Polish Aviation Museum

31-864 Kraków,
al. Jana Pawła II 39
phone: (12) 640 99 60,
(12) 642 40 70
e-mail: info@muzeumlotnictwa.pl

a cultural institution of the Malopolska Region

Małopolska – Kraków Region

Mecenas Muzeum

Kraków Airport

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Skrzydlata Polska

Helicopter: Mil Mi-4A (NATO: Hound-A)

Mil Mi-4A (NATO: Hound-A)
utility helicopter

  • Technical data

Rotor diameter 21.0 m
Fuselage length 16.79 m
Take-off weight 7300 kg
Maximum speed 185 km/h
Ceiling 5650 m
Range 425 km
Armament 1x 12.7 mm machine gun
Powerplant :
1 × 14-cylinder radial air-cooled Shvetsov ASh-82V, 1250 kW (1700 hp)


A Soviet piston-engined troop transport helicopter of the 1950s and 1960s.

At the end of the 1940's, Mikhail L. Mil began studying a concept of a large helicopter, powered by the ASh-62 engine, rated at 1000 hp. However, military authorities, placing no interest in the new kind of vehicle, stood in the way. The situation changed during the Korean War, when the American army successfully used large transport helicopters in numerous military operations. In September 1951, at a conference held by Stalin at the Kremlin, a decision was made on "the elimination of the delay in the domain of helicopter production" . For Mil's design, it meant a long awaited go-ahead. In October 1951, the Soviet Board of Ministers issued a resolution ordering Mil's team to develop a transport helicopter in a single year (!). It was to be capable of carrying 12 armed soldiers or 1200 kg of cargo (a jeep or a 57 mm or 76.2 mm cannon) or 1600 kg in the overloaded option. The aircraft received the designation W-12 (WD-12). A helicopter version of the successful ASh-82 engine was to power the helicopter.

The design was based on a "classic" configuration, already proved by the American Sikorsky S-55 helicopter. The engine was placed under the front of the fuselage. Behind the engine, there was a spacious cargo compartment with small side doors and an open rear. Over the cargo bay, a crew compartment and reduction gear was placed, transmitting power into the four-blade main rotor and the three-blade tail rotor. In the control system hydraulic amplifiers were introduced. Under the all-metal semi-stressed construction fuselage, a small nacelle with a 12.7 mm quick-firing machine gun was attached. The helicopter was equipped with a de-icing installation.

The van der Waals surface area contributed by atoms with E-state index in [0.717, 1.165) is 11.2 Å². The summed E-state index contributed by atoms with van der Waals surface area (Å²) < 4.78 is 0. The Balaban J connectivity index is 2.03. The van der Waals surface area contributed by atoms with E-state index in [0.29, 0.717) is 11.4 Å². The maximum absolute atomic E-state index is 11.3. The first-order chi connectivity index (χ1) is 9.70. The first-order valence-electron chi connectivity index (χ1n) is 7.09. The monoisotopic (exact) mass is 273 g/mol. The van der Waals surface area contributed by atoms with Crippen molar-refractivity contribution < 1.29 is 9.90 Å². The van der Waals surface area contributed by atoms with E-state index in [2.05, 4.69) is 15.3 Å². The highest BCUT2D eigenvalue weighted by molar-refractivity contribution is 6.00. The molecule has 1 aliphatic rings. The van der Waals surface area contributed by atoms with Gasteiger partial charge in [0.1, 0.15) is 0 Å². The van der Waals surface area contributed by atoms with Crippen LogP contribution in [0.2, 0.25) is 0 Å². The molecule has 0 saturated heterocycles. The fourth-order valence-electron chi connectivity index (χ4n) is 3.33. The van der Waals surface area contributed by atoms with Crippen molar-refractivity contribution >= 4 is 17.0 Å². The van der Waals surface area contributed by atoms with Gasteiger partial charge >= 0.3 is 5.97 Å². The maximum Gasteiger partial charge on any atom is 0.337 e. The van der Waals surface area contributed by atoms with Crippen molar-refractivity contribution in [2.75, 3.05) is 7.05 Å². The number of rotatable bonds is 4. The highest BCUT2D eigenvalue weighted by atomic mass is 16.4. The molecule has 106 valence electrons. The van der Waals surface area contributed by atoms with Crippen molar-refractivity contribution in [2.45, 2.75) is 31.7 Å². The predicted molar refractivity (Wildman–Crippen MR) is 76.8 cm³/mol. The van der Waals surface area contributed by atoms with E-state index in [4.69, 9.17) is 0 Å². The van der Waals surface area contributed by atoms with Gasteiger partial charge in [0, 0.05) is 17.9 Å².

The pace of work on designing the W-12 was high, and the last factory drawings were completed in March 1952. At the beginning of April 1952, the first prototype was ready to fly. First takeoff tests were carried out on a tethered machine. At the beginning of June 1952, the first free flight took place. In August factory tests were concluded, however the decision on series production was made before factory and military tests have been concluded. The helicopter was officially designated Mi-4. In 1953, it entered production. The production variant could carry 16 soldiers, the number and type of cargo in comparison with the prototype remained unchanged.

During service several problems were encountered, one being flatter and the other ground resonance. These were gradually overcome. In 1958, production of the improved version, the Mi-4A, started. Modifications included new rotor blade construction with the service span extended to 600 hours. The area of the horizontal stabilizer was enlarged and an auto-pilot was applied. Several military and civil versions were developed based on that design.

In 1958, the tests of the Mi-4AW army support helicopter started. Initially, various unguided rocket armament was envisaged. The Soviet Army High Command was not interested in this new weapon. Yet they had to change their minds by 1967 due to the Vietnam War. Then, at last, the new armament was agreed upon. It was the K-4W unit, consisting of four anti-tank radio guided "Falanga" (NATO reporting name: AT-2 Swatter) rockets and six unguided rocket launchers (96 rockets in all), which could be replaced by bombs. The Mi-4AW eventually became the army support helicopter. 185 Mi-4A examples were then converted into the Mi-4AW.

Poland was among many operators of the Mi-4's. 17 Mi-4A transport and 4 Mi-4ME were bought. They became obsolete with the introduction of Mi-8, however some remained in use till the early 1980s.



Dofinansowano ze środków Ministra Kultury i Dziedzictwa Narodowego
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